Increasing the biodiversity of agroecosystems can increase populations of natural enemies that are useful for pest control. Orchards often have a low diversity of plant species, which is not conducive to maintaining ecosystem functions and services. However, additional flowering plants could provide natural enemies with beneficial resources. To assess the ability of flowering plants to attract predators and increase the biological control of Aphis spiraecola Patch, we established individual plots of three different flowering plant species with sequential bloom periods between the rows of apple orchard. These plants attracted predators such as Coccinellidae, Syrphidae, and Chrysopidae when flowering. The density of predators on trees in the three flowering plant plots was significantly higher than that in the control, whereas the density of aphids on trees in Orychophragmus violaceus (L.) O. E. Schulz (Rhoeadales: Brassicaceae) and Cnidium monnieri (Linn.) Cuss. (Apiales: Apiaceae) plots were significantly lower than that in control. The density of aphids on trees in Calendula officinalis L. (Asterales: Asteraceae) plots was significantly lower than in other plots at second peak period. There was a significant negative correlation between the population of aphids and predators on trees at peak of aphids. Cage exclusion tests showed that the biocontrol services index (BSI) of O. violaceus was highest (32.7%) on 24 May, and the BSI of C. monnieri was highest (47.6%) on 7 June. Our results suggest that the temporal combination of different flowering plants could provide useful effective biocontrol to management pest in orchard.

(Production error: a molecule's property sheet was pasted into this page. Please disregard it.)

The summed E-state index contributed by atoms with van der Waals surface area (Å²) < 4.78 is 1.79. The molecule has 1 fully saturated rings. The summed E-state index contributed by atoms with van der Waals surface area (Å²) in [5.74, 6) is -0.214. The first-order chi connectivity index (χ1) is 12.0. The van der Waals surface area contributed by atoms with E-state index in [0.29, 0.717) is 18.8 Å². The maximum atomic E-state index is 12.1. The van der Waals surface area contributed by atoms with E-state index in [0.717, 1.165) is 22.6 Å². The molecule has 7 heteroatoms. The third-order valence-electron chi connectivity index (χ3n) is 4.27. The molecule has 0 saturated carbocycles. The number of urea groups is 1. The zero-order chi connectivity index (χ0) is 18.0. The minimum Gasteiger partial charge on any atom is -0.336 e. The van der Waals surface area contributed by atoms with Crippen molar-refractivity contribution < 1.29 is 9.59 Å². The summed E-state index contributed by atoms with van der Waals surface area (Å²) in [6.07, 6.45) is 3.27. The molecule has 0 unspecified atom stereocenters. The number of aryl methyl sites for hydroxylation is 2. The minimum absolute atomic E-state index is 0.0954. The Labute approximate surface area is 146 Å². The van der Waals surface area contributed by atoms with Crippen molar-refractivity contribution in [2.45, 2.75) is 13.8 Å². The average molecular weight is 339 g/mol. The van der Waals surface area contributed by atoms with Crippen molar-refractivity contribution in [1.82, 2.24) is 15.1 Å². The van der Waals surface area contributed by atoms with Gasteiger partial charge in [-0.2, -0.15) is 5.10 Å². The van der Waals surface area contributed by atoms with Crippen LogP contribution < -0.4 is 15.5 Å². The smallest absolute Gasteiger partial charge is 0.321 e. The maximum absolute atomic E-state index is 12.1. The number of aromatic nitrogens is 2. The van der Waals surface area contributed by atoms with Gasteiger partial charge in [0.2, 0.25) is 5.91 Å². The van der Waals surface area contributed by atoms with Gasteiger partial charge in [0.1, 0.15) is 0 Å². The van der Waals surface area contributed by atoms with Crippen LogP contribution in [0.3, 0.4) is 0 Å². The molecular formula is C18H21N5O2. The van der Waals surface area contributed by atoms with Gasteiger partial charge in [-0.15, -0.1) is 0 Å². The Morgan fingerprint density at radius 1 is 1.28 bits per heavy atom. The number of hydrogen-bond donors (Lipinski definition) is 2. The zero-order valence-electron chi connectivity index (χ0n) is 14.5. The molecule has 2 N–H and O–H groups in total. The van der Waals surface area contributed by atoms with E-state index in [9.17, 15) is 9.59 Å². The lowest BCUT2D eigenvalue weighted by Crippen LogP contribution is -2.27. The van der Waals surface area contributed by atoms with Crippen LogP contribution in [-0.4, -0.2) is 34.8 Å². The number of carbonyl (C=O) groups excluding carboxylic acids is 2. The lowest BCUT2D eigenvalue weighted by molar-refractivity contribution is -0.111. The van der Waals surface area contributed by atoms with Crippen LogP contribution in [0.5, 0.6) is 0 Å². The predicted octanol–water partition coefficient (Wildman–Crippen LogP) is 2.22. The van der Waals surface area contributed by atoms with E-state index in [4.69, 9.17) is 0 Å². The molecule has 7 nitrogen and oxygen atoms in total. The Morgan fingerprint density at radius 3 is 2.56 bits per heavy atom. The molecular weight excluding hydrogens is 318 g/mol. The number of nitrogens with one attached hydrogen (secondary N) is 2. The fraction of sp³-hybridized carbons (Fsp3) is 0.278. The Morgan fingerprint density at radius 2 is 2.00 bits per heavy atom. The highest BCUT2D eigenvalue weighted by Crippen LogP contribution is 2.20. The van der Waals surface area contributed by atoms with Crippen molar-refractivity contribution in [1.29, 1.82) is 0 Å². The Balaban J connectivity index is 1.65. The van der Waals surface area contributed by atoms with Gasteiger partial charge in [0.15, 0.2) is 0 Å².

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Vol. 114 • No. 3